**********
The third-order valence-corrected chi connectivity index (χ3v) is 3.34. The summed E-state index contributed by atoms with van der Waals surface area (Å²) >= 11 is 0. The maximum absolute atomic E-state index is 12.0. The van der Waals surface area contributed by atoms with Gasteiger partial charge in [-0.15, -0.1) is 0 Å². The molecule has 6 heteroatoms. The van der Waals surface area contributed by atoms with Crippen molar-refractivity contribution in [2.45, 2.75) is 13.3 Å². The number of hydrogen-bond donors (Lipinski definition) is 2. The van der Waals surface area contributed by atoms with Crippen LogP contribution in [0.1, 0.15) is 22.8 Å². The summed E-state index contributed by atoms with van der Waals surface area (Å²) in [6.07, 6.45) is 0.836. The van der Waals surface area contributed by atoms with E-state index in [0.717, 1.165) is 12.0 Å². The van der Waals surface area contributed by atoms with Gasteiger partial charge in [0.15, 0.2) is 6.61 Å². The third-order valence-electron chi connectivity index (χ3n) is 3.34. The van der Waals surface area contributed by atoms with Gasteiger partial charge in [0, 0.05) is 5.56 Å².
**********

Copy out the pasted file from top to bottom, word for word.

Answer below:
The third-order valence-corrected chi connectivity index (χ3v) is 3.34. The summed E-state index contributed by atoms with van der Waals surface area (Å²) >= 11 is 0. The maximum absolute atomic E-state index is 12.0. The van der Waals surface area contributed by atoms with Gasteiger partial charge in [-0.15, -0.1) is 0 Å². The molecule has 6 heteroatoms. The van der Waals surface area contributed by atoms with Crippen molar-refractivity contribution in [2.45, 2.75) is 13.3 Å². The number of hydrogen-bond donors (Lipinski definition) is 2. The van der Waals surface area contributed by atoms with Crippen LogP contribution in [0.1, 0.15) is 22.8 Å². The summed E-state index contributed by atoms with van der Waals surface area (Å²) in [6.07, 6.45) is 0.836. The van der Waals surface area contributed by atoms with E-state index in [0.717, 1.165) is 12.0 Å². The van der Waals surface area contributed by atoms with Gasteiger partial charge in [0.15, 0.2) is 6.61 Å². The third-order valence-electron chi connectivity index (χ3n) is 3.34. The van der Waals surface area contributed by atoms with Gasteiger partial charge in [0, 0.05) is 5.56 Å².